North American Network Operators Group

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Re: peering wars revisited? PSI vs Exodus

  • From: Howard C. Berkowitz
  • Date: Tue Apr 04 14:41:43 2000


You raise some good points, and I'm the first to admit I don't have all the answers. That disclaimer made, let me confuse the discussion some more. My concerns relate to the issue of full disclosure versus process improvement.

[snip comments about confidentiality case law.]

 > > 7.  Exodus has a problem. In marking that customer confidential it
 > > appears to me that it was trying to cover up its own problem and I
 > > imagine in doing so it was making some already upset customers
 > > further upset.
 >         I don't see how an Exodus problem or lack thereof justifies
 > poor ethical behaviour.
Actually, as a matter of ethics, revealing the circumstances behind a
network degradation is considered a "public service", and highly ethical.

Cover-ups are unethical.
I've done a lot of medical work, and seen both coverups and serious attempts at internal self-policing. There's a current debate about opening the National Practitioner Data Base to the public. The problem is that legal and market models don't necessarily improve the process.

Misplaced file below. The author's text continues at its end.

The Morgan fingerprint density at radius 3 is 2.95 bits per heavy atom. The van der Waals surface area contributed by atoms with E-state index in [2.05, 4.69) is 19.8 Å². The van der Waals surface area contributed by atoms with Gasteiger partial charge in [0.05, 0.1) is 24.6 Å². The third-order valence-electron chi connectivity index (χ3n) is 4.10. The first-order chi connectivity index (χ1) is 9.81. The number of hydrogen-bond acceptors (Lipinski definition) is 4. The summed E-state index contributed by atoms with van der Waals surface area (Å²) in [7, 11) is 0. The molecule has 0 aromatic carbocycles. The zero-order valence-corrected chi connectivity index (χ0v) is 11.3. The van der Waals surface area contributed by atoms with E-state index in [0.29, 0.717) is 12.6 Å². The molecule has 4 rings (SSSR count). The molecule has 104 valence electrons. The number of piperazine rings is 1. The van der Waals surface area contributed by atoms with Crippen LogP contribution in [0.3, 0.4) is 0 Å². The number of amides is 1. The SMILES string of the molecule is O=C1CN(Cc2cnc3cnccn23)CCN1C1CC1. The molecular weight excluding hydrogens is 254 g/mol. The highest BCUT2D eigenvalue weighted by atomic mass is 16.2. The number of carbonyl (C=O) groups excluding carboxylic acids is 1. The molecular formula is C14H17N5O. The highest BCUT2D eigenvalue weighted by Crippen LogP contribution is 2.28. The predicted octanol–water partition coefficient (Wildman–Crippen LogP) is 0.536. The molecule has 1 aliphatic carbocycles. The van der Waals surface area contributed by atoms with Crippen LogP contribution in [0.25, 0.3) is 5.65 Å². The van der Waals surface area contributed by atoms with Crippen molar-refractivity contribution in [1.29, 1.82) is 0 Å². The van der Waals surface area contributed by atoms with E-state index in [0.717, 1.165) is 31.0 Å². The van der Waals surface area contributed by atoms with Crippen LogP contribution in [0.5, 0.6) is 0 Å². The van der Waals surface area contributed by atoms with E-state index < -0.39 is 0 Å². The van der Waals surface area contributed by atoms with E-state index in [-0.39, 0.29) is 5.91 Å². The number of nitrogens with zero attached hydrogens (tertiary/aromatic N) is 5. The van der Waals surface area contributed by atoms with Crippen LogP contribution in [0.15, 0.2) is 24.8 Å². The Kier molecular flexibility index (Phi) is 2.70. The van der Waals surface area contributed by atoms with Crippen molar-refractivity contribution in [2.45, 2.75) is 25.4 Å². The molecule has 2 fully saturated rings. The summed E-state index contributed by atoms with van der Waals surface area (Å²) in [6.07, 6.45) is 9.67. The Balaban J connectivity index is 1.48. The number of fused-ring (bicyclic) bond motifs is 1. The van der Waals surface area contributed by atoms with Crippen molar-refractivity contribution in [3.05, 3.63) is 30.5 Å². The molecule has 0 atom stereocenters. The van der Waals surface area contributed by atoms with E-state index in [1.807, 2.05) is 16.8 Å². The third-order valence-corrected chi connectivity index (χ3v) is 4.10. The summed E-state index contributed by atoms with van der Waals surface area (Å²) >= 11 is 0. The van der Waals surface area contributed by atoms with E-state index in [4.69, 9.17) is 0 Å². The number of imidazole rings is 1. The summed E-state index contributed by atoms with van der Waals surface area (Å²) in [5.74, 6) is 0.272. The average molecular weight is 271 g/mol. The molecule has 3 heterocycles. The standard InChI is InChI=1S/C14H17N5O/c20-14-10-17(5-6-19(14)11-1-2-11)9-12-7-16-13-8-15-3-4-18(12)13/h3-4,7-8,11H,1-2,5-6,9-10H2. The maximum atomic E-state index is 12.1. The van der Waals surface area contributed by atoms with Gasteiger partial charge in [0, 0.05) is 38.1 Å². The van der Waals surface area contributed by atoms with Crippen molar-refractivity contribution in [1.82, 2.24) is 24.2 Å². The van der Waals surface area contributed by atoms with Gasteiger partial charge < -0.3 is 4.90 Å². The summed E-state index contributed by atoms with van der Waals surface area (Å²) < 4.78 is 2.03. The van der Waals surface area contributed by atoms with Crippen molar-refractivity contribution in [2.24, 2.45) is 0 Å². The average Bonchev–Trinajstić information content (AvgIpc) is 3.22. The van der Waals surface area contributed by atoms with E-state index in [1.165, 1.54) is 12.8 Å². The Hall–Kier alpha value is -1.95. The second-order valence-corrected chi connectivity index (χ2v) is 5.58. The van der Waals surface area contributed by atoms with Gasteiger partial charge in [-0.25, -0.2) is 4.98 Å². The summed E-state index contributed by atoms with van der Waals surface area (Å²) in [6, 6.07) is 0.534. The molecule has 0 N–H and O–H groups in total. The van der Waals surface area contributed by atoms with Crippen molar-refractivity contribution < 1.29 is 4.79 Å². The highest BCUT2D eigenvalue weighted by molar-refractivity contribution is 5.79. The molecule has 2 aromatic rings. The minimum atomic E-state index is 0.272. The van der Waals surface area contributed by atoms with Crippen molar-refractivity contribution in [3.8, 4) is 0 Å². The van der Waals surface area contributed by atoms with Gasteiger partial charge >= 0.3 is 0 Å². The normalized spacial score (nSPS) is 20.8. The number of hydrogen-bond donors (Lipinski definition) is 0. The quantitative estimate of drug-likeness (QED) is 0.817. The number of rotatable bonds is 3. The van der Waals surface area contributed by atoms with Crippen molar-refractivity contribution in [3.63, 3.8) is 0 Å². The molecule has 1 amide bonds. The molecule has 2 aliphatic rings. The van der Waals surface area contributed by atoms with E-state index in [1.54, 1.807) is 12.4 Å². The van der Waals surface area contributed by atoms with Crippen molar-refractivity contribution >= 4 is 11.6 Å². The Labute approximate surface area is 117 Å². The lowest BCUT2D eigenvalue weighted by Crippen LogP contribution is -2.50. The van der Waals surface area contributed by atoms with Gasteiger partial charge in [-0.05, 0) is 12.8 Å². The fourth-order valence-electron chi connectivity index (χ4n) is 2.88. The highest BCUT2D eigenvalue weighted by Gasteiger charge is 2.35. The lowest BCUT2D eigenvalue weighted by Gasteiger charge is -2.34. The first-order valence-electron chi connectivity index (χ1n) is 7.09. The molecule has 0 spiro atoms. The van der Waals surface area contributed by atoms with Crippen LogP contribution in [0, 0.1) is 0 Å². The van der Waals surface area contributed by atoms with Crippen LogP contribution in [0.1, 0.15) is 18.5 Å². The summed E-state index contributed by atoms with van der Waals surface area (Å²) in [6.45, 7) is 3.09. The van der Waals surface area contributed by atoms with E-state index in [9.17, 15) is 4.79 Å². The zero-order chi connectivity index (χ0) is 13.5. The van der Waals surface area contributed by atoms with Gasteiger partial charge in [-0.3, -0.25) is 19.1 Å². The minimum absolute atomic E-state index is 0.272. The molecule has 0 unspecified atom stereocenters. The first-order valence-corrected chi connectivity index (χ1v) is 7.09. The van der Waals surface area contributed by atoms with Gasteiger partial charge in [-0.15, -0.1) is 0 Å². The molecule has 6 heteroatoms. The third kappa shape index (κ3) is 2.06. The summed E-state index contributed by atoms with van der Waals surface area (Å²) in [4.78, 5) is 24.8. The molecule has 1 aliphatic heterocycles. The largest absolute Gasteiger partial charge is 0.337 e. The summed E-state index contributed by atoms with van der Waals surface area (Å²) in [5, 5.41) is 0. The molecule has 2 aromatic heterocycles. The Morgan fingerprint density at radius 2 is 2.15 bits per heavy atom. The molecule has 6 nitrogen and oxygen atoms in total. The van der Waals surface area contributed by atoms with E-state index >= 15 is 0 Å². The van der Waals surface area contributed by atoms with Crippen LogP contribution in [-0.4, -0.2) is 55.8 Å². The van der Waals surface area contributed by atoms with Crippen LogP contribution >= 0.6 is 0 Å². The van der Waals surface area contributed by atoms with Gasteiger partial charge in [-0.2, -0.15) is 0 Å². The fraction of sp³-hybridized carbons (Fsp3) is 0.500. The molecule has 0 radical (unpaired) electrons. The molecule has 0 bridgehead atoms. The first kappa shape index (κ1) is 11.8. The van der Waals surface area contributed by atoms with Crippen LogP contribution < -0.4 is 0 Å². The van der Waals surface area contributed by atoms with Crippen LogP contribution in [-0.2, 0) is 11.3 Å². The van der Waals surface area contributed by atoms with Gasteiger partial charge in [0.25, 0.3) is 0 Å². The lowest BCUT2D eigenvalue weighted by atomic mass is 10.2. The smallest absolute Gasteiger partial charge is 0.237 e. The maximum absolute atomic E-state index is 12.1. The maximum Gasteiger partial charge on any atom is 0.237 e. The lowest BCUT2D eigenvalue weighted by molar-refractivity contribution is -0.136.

There is an incredible amount of defensive medicine that guards against non-issues that still don't sound good in court. Case in point: a malpractice attorney can make a physician look like a total idiot by thundering "you didn't take an X-ray of my client's skull after his car accident?" This patient was showing no symptoms.

Several large studies have demonstrated that in the absence of actual symptoms of neurologic impairment, plain skull films have probably never picked up anything that the examination missed. CT scanning does have more sensitivity for things missed in exams, but you are talking about a procedure costing $400-800 as opposed to $75 for plain films.

Analogies are always suspect, but it worries me that some lawyer could thunder, in court, that a provider was negligent because they didn't log every packet.

I've just heard that a bill will be introduced in Congress that would
exempt outage and security incident reports to government from FOIA.
This would be a disaster!  Full disclosure is very important.
Look at the FAA system where there is immunity for reporting near-misses. The intention is to fix the problem rather than assign guilt.

What is the right balance between operational realities and the danger of malpractice actions, or of sales using incident data out of context to prove "my ISP is better?" No simple answers, I'm afraid.

I shudder to remember the Large Mercenary Bank that, when told that BGP would not give them load sharing at the granularity of single servers, responded "Clearly you aren't worth what we pay you. Please give us the phone number of the person in charge of the Internet." That's not an un-representative customer.